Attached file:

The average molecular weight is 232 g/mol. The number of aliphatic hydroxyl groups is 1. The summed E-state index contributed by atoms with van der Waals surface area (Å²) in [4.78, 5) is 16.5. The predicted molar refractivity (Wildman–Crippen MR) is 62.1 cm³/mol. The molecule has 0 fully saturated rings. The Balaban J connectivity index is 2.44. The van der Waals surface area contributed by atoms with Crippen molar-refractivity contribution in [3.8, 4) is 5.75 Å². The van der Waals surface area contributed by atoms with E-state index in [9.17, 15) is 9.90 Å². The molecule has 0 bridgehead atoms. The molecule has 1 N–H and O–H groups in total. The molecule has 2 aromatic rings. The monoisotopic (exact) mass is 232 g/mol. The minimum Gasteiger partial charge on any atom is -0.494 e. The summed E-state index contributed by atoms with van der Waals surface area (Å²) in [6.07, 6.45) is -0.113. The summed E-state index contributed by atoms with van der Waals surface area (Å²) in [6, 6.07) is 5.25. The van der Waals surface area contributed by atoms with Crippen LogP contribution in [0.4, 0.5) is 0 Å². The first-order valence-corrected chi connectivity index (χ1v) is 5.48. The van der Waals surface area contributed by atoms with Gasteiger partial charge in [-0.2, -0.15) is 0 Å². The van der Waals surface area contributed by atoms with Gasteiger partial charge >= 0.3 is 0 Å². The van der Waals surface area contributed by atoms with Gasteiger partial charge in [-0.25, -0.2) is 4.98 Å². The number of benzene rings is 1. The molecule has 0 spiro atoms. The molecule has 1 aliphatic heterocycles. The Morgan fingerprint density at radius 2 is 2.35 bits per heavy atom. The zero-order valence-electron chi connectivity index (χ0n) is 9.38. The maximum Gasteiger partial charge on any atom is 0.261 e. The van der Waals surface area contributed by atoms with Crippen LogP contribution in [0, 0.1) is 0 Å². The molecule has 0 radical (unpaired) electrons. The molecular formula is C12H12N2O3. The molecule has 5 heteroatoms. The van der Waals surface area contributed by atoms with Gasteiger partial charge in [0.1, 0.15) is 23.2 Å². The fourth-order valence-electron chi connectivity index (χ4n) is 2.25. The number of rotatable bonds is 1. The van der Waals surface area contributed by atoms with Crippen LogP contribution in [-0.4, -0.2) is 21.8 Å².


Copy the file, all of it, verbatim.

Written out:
The average molecular weight is 232 g/mol. The number of aliphatic hydroxyl groups is 1. The summed E-state index contributed by atoms with van der Waals surface area (Å²) in [4.78, 5) is 16.5. The predicted molar refractivity (Wildman–Crippen MR) is 62.1 cm³/mol. The molecule has 0 fully saturated rings. The Balaban J connectivity index is 2.44. The van der Waals surface area contributed by atoms with Crippen molar-refractivity contribution in [3.8, 4) is 5.75 Å². The van der Waals surface area contributed by atoms with E-state index in [9.17, 15) is 9.90 Å². The molecule has 0 bridgehead atoms. The molecule has 1 N–H and O–H groups in total. The molecule has 2 aromatic rings. The monoisotopic (exact) mass is 232 g/mol. The minimum Gasteiger partial charge on any atom is -0.494 e. The summed E-state index contributed by atoms with van der Waals surface area (Å²) in [6.07, 6.45) is -0.113. The summed E-state index contributed by atoms with van der Waals surface area (Å²) in [6, 6.07) is 5.25. The van der Waals surface area contributed by atoms with Crippen LogP contribution in [0.4, 0.5) is 0 Å². The first-order valence-corrected chi connectivity index (χ1v) is 5.48. The van der Waals surface area contributed by atoms with Gasteiger partial charge in [-0.2, -0.15) is 0 Å². The van der Waals surface area contributed by atoms with Gasteiger partial charge >= 0.3 is 0 Å². The van der Waals surface area contributed by atoms with Gasteiger partial charge in [-0.25, -0.2) is 4.98 Å². The number of benzene rings is 1. The molecule has 0 spiro atoms. The molecule has 1 aliphatic heterocycles. The Morgan fingerprint density at radius 2 is 2.35 bits per heavy atom. The zero-order valence-electron chi connectivity index (χ0n) is 9.38. The maximum Gasteiger partial charge on any atom is 0.261 e. The van der Waals surface area contributed by atoms with Crippen LogP contribution in [0, 0.1) is 0 Å². The molecule has 0 radical (unpaired) electrons. The molecular formula is C12H12N2O3. The molecule has 5 heteroatoms. The van der Waals surface area contributed by atoms with Gasteiger partial charge in [0.1, 0.15) is 23.2 Å². The fourth-order valence-electron chi connectivity index (χ4n) is 2.25. The number of rotatable bonds is 1. The van der Waals surface area contributed by atoms with Crippen LogP contribution in [-0.4, -0.2) is 21.8 Å².